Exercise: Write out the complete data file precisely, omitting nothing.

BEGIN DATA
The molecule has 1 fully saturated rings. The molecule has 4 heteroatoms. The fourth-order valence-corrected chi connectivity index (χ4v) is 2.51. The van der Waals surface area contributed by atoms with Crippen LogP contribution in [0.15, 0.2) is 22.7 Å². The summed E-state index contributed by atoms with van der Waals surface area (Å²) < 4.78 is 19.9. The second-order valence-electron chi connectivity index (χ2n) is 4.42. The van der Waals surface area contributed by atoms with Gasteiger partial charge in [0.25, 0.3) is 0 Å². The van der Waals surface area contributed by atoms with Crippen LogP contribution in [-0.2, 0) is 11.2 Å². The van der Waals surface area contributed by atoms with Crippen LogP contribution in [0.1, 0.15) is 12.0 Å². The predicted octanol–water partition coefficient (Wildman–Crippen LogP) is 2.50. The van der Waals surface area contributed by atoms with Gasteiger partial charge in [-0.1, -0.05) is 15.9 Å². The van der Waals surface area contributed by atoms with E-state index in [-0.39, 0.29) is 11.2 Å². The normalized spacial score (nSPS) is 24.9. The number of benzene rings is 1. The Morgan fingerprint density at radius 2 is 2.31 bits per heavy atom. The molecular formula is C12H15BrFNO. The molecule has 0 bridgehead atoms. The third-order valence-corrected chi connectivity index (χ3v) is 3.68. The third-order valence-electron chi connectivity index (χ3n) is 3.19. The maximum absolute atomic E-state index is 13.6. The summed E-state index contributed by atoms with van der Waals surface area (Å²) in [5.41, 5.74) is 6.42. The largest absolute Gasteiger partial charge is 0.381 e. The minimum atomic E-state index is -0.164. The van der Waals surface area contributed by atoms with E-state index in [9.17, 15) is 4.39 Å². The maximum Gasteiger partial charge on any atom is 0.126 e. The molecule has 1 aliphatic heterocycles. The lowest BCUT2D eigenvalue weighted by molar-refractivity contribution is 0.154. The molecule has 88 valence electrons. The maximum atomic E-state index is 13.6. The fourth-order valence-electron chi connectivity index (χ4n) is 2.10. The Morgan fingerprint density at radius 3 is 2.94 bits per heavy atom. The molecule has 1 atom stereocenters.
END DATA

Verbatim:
The molecule has 1 fully saturated rings. The molecule has 4 heteroatoms. The fourth-order valence-corrected chi connectivity index (χ4v) is 2.51. The van der Waals surface area contributed by atoms with Crippen LogP contribution in [0.15, 0.2) is 22.7 Å². The summed E-state index contributed by atoms with van der Waals surface area (Å²) < 4.78 is 19.9. The second-order valence-electron chi connectivity index (χ2n) is 4.42. The van der Waals surface area contributed by atoms with Gasteiger partial charge in [0.25, 0.3) is 0 Å². The van der Waals surface area contributed by atoms with Crippen LogP contribution in [-0.2, 0) is 11.2 Å². The van der Waals surface area contributed by atoms with Crippen LogP contribution in [0.1, 0.15) is 12.0 Å². The predicted octanol–water partition coefficient (Wildman–Crippen LogP) is 2.50. The van der Waals surface area contributed by atoms with Gasteiger partial charge in [-0.1, -0.05) is 15.9 Å². The van der Waals surface area contributed by atoms with E-state index in [-0.39, 0.29) is 11.2 Å². The normalized spacial score (nSPS) is 24.9. The number of benzene rings is 1. The Morgan fingerprint density at radius 2 is 2.31 bits per heavy atom. The molecular formula is C12H15BrFNO. The molecule has 0 bridgehead atoms. The third-order valence-corrected chi connectivity index (χ3v) is 3.68. The third-order valence-electron chi connectivity index (χ3n) is 3.19. The maximum absolute atomic E-state index is 13.6. The summed E-state index contributed by atoms with van der Waals surface area (Å²) in [5.41, 5.74) is 6.42. The largest absolute Gasteiger partial charge is 0.381 e. The minimum atomic E-state index is -0.164. The van der Waals surface area contributed by atoms with E-state index in [9.17, 15) is 4.39 Å². The maximum Gasteiger partial charge on any atom is 0.126 e. The molecule has 1 aliphatic heterocycles. The lowest BCUT2D eigenvalue weighted by molar-refractivity contribution is 0.154. The molecule has 88 valence electrons. The maximum atomic E-state index is 13.6. The fourth-order valence-electron chi connectivity index (χ4n) is 2.10. The Morgan fingerprint density at radius 3 is 2.94 bits per heavy atom. The molecule has 1 atom stereocenters.